51 Comments This discussion is locked.
maybe it wouldn't in portuguese, but in English that meaning would possibly be inferred
If that's true, then we have a problem.
The English sentence implies that the speaker has a relationship with the listener, where the listener doesn't care about the speaker as a person and only regards the listener as a source of fun and pleasure. The sexual implications should be obvious.
If the Portuguese sentence doesn't carry that meaning, then we have a mistranslation here.
I have however looked up fragments of the Portuguese sentence online and in most of the results the implication was the same as in English.
A native speaker confirms that the sebtence has the same meaning in Portuguese.
I am brazilian and this phrase can have a sexual implication in portuguese but is also used for different meanings.
Perhaps in any emotional relationship. «Quer dizer, você me trata mal e no dia seguinte como se nada fosse. Você acha que pode brincar com os meus sentimentos dessa maneira? Acha que sou seu brinquedo?»
Você acha que eu sou o seu brinquedo is correct
Você acha que sou o seu brinquedo is correct
Você acha que sou seu brinquedo is correct
I wrote "Do you think that I am your toy?" and it told me that I am incorrect. Isn't 'Que' used as 'What' and 'That' ?
que = that, who, which (for relative clauses) In English it can be omitted in some cases, like in this sentence, but never omitted in Portguese.
But it is not wrong to say "Do you think that I am your toy?", in fact I would argue that it is 'more correct' than "Do you think I am your toy?". I have reported it as it obviously should be accepted.
Yes, both should be accepted, since the relative clause is not working as the subject of the following sentence =)
I wouldn't say ‘more correct’ since the sentence does feel sightly clumsy with ‘that’ in it, but it's still correct and you were right to report it.
«Achar» technically means only "to find." Think of it this way, in this usage:
"I find that movie to be quite shocking!" = «Acho esse filme muito chocante!» "lost and found" = «perdidos e achados»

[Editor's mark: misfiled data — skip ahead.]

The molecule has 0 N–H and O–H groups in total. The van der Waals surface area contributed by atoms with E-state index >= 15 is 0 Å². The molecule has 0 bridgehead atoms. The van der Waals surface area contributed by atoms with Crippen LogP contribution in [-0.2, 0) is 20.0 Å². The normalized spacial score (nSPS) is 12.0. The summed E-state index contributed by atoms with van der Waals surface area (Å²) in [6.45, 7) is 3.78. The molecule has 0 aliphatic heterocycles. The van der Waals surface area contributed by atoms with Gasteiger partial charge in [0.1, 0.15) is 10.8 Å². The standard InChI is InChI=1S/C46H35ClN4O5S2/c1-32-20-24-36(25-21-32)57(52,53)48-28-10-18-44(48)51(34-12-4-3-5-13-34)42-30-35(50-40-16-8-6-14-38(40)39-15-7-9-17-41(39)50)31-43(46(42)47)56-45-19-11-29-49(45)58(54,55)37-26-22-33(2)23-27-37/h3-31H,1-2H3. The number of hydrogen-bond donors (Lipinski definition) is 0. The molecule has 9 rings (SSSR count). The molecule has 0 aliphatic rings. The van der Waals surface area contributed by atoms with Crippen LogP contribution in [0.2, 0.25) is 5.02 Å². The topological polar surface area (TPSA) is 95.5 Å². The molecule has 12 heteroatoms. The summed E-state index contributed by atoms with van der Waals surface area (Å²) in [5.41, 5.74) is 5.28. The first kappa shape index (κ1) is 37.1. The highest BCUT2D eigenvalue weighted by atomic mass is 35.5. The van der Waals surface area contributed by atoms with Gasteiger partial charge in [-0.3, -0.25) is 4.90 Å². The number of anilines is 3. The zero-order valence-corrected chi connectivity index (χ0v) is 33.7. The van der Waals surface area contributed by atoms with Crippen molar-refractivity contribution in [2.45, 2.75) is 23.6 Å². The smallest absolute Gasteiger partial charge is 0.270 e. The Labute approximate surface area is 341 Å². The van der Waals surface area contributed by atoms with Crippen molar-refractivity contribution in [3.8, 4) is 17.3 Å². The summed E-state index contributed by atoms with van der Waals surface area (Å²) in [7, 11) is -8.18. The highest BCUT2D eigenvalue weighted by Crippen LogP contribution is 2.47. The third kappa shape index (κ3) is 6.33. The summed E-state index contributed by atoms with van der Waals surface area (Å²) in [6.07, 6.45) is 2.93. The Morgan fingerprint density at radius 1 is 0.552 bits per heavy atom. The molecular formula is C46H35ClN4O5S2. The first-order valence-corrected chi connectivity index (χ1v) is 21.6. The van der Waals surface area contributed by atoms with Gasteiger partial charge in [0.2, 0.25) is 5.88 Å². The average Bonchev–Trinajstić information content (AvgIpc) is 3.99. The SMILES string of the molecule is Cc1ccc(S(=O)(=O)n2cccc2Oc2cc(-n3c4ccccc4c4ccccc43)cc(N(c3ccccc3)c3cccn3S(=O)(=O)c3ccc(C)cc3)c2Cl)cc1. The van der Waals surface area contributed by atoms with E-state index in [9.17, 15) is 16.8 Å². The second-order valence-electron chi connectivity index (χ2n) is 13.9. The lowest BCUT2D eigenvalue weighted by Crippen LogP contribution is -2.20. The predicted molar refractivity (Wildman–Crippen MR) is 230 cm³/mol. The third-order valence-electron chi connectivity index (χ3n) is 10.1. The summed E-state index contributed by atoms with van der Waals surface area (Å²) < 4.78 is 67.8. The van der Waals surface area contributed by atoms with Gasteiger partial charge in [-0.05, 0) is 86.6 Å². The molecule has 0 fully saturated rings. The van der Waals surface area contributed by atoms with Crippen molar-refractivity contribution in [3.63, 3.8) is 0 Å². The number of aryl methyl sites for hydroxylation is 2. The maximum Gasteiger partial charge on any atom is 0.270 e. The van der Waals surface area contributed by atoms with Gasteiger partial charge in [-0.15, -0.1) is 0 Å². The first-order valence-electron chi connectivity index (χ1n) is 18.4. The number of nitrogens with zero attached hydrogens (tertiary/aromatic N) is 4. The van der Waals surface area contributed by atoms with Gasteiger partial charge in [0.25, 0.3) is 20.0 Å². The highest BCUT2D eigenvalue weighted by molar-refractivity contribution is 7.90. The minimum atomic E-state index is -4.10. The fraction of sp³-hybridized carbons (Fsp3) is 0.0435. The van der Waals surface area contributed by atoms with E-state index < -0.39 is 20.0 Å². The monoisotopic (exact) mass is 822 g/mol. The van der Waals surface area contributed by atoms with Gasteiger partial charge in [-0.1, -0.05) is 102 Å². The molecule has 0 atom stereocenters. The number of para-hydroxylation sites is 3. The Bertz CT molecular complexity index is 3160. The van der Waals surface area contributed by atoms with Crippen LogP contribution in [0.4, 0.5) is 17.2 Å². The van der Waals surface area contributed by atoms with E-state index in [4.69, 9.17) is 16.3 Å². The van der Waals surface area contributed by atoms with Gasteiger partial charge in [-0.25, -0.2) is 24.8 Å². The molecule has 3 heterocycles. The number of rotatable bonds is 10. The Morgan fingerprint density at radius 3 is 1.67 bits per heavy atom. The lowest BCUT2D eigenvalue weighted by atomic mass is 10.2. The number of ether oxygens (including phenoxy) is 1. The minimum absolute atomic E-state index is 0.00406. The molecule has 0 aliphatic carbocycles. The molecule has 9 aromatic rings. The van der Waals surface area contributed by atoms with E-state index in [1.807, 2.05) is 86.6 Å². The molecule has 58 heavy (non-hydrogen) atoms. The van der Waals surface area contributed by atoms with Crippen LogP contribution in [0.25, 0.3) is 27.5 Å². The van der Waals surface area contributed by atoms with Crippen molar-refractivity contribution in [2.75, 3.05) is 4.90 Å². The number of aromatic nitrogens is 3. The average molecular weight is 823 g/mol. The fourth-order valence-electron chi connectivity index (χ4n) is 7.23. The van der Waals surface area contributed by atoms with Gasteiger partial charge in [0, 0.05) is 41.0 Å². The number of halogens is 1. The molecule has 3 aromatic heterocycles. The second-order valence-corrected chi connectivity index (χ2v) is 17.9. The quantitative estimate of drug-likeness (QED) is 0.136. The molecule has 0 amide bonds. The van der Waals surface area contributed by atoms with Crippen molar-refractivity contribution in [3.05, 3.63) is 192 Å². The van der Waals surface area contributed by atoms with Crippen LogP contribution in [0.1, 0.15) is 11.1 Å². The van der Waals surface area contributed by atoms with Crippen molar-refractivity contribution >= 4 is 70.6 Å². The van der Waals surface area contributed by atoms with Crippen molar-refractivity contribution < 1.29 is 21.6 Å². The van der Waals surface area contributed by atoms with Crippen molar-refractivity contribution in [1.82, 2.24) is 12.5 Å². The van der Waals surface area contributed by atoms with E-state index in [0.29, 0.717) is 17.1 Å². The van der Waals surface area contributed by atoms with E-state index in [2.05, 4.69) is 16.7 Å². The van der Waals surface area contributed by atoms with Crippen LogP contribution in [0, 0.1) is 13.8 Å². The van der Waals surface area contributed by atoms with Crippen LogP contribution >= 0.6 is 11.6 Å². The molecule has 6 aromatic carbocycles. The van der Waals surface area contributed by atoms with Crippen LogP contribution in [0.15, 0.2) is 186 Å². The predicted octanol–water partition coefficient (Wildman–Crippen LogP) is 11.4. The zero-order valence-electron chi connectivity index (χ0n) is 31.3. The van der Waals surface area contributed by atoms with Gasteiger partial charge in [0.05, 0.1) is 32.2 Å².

The first sentence could also be translated as, and indeed it is more common to say, "I think that movie is quite shocking!" However, not all sentences can be translated with the verb "to find;" "Do you find me to be your plaything?" does not sound very correct. Hope this helps.
Verbs is always used in various different "random" settings and the likelyhood that it would be the same between two languages is pretty small.
English, for example, thinks it's no problem using the same verb for casting melted metal as for casting a soccer match or casting a ball.
‘Toy’ is used a lot too. Maybe this is a difference between American and British English?
Does anyone else feel like this is a sentence that's: 1. finally useful 2. completely sassy 3. gonna be the one you move heaven and earth to use as a trump card in your next argument (even if it has nothing to do with it; EVEN IF IT ISN'T AN ARGUMENT?!)
Ok, that's it, there's been so many bonkers lines - someone in duolingo was laughing their ass off compiling these! Hilarious!
Couldn't understand the "brinqueado" word. Also, because I'd never seen it before.
It's ‘brinquedo’ and if you've never seen a word before just hover the mouse over the word and usually some useful hints will pop up.
So if a woman were to say this would it be " Você acha que eu sou sua brinqueda" ?
No. The word «brinquedo» is a masculine noun. It does not matter to what/whom it refers.
Yes, in IPA it is represented as [ɾ], an alveolar flap/tap, which, if you speak English (I speak Northeastern American English), it is the same sound as the "dd" sound in "buddy."
Oh, I see. Obrigada. I keep hearing R in Google Translate, but not here.
Ah, ok. Are you using Duolingo perchance on a tablet or smart device? I believe that, for some odd reason, the audio is different on these devices than on computers. I hear the «r», and I'm using a computer (laptop and desktop); however, maybe that doesn't count as I'm a native speaker. :D Good luck!
I don't think that is the reason. I am using DL on a comp (desktop). I sometimes use an android and I've noticed that I understand the pronunciation much better with my headphones on... Thank you.
No, the «r» is pronounced. It just does not sound like [h] because the «r» doesn't come at the beginning of the word and it is not a «rr». In this case, the «r» is the same sound as the "dd" in the American English word "buddy," if that helps....